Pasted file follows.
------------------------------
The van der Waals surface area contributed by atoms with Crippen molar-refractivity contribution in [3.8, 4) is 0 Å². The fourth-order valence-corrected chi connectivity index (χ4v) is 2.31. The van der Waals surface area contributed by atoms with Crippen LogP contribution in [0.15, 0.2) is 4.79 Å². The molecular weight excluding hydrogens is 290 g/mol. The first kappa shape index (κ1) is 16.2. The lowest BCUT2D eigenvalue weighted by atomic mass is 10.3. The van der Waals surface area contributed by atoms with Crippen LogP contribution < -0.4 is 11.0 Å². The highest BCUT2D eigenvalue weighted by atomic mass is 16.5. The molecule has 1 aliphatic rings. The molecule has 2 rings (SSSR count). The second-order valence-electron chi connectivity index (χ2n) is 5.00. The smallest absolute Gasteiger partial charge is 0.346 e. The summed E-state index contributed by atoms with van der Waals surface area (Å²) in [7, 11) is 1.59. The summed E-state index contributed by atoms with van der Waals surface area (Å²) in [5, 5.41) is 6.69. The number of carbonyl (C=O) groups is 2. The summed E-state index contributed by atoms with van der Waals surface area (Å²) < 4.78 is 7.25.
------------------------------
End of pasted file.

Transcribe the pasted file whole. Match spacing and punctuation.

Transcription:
The van der Waals surface area contributed by atoms with Crippen molar-refractivity contribution in [3.8, 4) is 0 Å². The fourth-order valence-corrected chi connectivity index (χ4v) is 2.31. The van der Waals surface area contributed by atoms with Crippen LogP contribution in [0.15, 0.2) is 4.79 Å². The molecular weight excluding hydrogens is 290 g/mol. The first kappa shape index (κ1) is 16.2. The lowest BCUT2D eigenvalue weighted by atomic mass is 10.3. The van der Waals surface area contributed by atoms with Crippen LogP contribution < -0.4 is 11.0 Å². The highest BCUT2D eigenvalue weighted by atomic mass is 16.5. The molecule has 1 aliphatic rings. The molecule has 2 rings (SSSR count). The second-order valence-electron chi connectivity index (χ2n) is 5.00. The smallest absolute Gasteiger partial charge is 0.346 e. The summed E-state index contributed by atoms with van der Waals surface area (Å²) in [7, 11) is 1.59. The summed E-state index contributed by atoms with van der Waals surface area (Å²) in [5, 5.41) is 6.69. The number of carbonyl (C=O) groups is 2. The summed E-state index contributed by atoms with van der Waals surface area (Å²) < 4.78 is 7.25.